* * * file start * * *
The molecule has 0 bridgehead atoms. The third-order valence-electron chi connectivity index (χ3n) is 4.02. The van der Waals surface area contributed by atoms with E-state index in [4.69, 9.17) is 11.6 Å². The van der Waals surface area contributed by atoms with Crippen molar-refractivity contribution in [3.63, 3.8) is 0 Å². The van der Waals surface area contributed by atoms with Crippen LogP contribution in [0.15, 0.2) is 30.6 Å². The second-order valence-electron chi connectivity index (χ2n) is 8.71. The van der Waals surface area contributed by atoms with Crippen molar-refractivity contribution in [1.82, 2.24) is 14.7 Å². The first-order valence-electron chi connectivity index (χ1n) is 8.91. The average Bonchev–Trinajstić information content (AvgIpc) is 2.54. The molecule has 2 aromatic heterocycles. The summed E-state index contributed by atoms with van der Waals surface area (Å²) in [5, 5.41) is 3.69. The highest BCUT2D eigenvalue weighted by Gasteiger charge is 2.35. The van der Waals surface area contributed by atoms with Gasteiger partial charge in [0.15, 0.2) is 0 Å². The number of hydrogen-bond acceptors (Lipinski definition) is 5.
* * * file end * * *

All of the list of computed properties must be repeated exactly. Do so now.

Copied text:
The molecule has 0 bridgehead atoms. The third-order valence-electron chi connectivity index (χ3n) is 4.02. The van der Waals surface area contributed by atoms with E-state index in [4.69, 9.17) is 11.6 Å². The van der Waals surface area contributed by atoms with Crippen molar-refractivity contribution in [3.63, 3.8) is 0 Å². The van der Waals surface area contributed by atoms with Crippen LogP contribution in [0.15, 0.2) is 30.6 Å². The second-order valence-electron chi connectivity index (χ2n) is 8.71. The van der Waals surface area contributed by atoms with Crippen molar-refractivity contribution in [1.82, 2.24) is 14.7 Å². The first-order valence-electron chi connectivity index (χ1n) is 8.91. The average Bonchev–Trinajstić information content (AvgIpc) is 2.54. The molecule has 2 aromatic heterocycles. The summed E-state index contributed by atoms with van der Waals surface area (Å²) in [5, 5.41) is 3.69. The highest BCUT2D eigenvalue weighted by Gasteiger charge is 2.35. The van der Waals surface area contributed by atoms with Gasteiger partial charge in [0.15, 0.2) is 0 Å². The number of hydrogen-bond acceptors (Lipinski definition) is 5.